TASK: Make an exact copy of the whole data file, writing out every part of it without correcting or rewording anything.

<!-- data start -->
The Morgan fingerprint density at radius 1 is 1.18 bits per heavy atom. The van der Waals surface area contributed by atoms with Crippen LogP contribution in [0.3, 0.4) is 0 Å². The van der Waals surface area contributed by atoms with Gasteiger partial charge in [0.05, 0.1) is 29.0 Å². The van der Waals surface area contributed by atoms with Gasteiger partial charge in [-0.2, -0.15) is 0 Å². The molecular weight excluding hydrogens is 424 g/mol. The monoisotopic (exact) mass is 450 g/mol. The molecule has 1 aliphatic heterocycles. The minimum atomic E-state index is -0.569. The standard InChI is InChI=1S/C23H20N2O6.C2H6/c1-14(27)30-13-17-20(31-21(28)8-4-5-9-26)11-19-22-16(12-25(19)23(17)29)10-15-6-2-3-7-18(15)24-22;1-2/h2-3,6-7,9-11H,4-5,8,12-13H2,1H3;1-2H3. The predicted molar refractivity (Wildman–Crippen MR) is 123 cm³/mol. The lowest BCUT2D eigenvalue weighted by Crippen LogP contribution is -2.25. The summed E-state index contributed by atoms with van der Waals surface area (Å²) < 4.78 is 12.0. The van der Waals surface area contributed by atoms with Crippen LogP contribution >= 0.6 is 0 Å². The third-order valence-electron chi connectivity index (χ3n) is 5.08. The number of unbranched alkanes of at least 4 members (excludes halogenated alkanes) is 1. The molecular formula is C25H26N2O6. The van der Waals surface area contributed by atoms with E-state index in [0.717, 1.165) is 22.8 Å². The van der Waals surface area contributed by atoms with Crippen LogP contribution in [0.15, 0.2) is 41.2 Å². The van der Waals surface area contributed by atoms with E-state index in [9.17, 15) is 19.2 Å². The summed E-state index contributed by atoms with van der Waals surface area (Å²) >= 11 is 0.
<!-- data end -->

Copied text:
The Morgan fingerprint density at radius 1 is 1.18 bits per heavy atom. The van der Waals surface area contributed by atoms with Crippen LogP contribution in [0.3, 0.4) is 0 Å². The van der Waals surface area contributed by atoms with Gasteiger partial charge in [0.05, 0.1) is 29.0 Å². The van der Waals surface area contributed by atoms with Gasteiger partial charge in [-0.2, -0.15) is 0 Å². The molecular weight excluding hydrogens is 424 g/mol. The monoisotopic (exact) mass is 450 g/mol. The molecule has 1 aliphatic heterocycles. The minimum atomic E-state index is -0.569. The standard InChI is InChI=1S/C23H20N2O6.C2H6/c1-14(27)30-13-17-20(31-21(28)8-4-5-9-26)11-19-22-16(12-25(19)23(17)29)10-15-6-2-3-7-18(15)24-22;1-2/h2-3,6-7,9-11H,4-5,8,12-13H2,1H3;1-2H3. The predicted molar refractivity (Wildman–Crippen MR) is 123 cm³/mol. The lowest BCUT2D eigenvalue weighted by Crippen LogP contribution is -2.25. The summed E-state index contributed by atoms with van der Waals surface area (Å²) < 4.78 is 12.0. The van der Waals surface area contributed by atoms with Crippen LogP contribution >= 0.6 is 0 Å². The third-order valence-electron chi connectivity index (χ3n) is 5.08. The number of unbranched alkanes of at least 4 members (excludes halogenated alkanes) is 1. The molecular formula is C25H26N2O6. The van der Waals surface area contributed by atoms with E-state index in [0.717, 1.165) is 22.8 Å². The van der Waals surface area contributed by atoms with Crippen LogP contribution in [0.15, 0.2) is 41.2 Å². The van der Waals surface area contributed by atoms with E-state index in [9.17, 15) is 19.2 Å². The summed E-state index contributed by atoms with van der Waals surface area (Å²) >= 11 is 0.